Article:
Way before the terms Native American or Indian were considered, the tribes were spread throughout the Americas. Before any white man set foot on this territory, it was settled by the forefathers of bands we now call Sioux, or Cherokee, or Iroquois.

For thousands of years, the American Indian grew its culture and legacy without interference. And that history is captivating.

From Mayan and Incan ruins, from the mounds left in the central and southern regions of what is today the U.S. we have learned plenty. It’s a story of beautiful art and deep spirituality. Archaeologists have unearthed remarkably elaborate structures and public works.

While there was inescapable tribal conflict, that was nothing more than a slight blemish in the tale of our ancestors. They were at peace with this beautiful continent and intensely plugged into nature.

 

The European Settler Arrives


european settlers arrive in americaWhen European leaders dispatched the first ships in this direction, the goal was to explore new resources – however the quality of climate and the bounty of everything from timber to wildlife subsequently changed their tune. As those leaders heard back from their explorers, the motivation to colonize spread like wildfire.

The English, French and Spanish raced to slice up the “New World” by transporting over poorly prepared colonists as fast as they could. Initially, they skirmished with the surprised Indians of America’s eastern seaboard. But that shortly gave way to trade, because the Europeans who came ashore here understood that their survival was doubtful with no native help.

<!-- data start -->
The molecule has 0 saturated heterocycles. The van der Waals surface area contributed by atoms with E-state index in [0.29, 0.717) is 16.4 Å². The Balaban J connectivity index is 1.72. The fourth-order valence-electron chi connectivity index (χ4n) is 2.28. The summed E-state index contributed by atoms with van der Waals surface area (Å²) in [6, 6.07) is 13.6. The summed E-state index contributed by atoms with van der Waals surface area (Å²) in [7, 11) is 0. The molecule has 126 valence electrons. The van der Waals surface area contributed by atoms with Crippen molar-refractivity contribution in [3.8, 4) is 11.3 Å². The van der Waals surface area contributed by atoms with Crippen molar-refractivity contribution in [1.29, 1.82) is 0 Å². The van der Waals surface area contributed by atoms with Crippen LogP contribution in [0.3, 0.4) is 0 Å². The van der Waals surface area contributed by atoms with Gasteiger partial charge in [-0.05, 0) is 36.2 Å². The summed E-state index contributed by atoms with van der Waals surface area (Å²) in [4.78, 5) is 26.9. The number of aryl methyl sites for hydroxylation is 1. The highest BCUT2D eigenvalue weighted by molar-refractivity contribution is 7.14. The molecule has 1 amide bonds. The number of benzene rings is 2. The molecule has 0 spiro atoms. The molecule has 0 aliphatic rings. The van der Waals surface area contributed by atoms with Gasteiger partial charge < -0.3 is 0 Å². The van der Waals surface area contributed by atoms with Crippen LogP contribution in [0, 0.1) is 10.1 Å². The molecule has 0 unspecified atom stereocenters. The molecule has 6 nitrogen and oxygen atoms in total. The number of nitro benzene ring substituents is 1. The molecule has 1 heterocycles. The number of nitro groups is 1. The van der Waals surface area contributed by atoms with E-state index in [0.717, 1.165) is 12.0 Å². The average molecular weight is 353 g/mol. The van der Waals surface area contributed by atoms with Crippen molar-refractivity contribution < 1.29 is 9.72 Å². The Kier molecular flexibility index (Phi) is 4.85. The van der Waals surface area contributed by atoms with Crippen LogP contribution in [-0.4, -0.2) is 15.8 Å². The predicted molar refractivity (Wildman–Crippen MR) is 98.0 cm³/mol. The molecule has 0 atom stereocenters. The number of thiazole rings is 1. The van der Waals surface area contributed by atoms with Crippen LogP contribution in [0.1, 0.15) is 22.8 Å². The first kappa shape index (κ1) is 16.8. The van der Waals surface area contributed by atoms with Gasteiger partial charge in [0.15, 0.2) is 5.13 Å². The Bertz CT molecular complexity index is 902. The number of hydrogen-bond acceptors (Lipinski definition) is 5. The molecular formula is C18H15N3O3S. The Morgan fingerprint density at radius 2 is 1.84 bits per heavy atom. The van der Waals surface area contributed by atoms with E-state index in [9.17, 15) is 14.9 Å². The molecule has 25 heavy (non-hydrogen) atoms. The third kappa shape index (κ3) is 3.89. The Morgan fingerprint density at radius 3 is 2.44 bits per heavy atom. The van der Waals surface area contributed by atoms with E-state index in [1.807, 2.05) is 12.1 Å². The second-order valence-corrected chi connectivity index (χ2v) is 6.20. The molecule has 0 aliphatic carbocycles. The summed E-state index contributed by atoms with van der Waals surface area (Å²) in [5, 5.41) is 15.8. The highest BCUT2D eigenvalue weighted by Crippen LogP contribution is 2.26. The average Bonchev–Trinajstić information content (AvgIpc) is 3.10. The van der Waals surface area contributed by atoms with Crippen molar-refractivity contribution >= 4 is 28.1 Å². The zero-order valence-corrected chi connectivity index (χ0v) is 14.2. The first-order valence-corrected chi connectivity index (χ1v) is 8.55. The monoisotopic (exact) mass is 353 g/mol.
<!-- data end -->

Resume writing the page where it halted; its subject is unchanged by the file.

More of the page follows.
Thus followed years of relative peace as the settlers got themselves established on American land. But the pressure to push inland came soon after. Kings and queens from thousands of miles away were anxious to find even more resources, and some colonists came for independence and adventure.

They required more space. And so began the process of driving the American Indian out of the way.

It took the shape of cash arrangements, barter, and famously, treaties that were almost uniformly ignored once the Indians were forced from the land in question.

treaty at new amsterdam

The U.S. government’s policies towards Native Americans in the second half of the nineteenth century were determined by the desire to expand westward into territories occupied by these Native American tribes. By the 1850s almost all Native American tribes, approximately 360,000 in number, were living to the west of the Mississippi River. These American Indians, some from the Northwestern and Southeastern territories, were confined to Indian Territory situated in present day Oklahoma, while the Kiowa and Comanche Native American tribes shared the area of the Southern Plains.

The Sioux, Crows and Blackfeet dominated the Northern Plains. These Native American groups met misfortune as the continuous stream of European immigrants into northeastern American cities pushed a stream of immigrants into the western lands already inhabited by these diverse groups of Indians.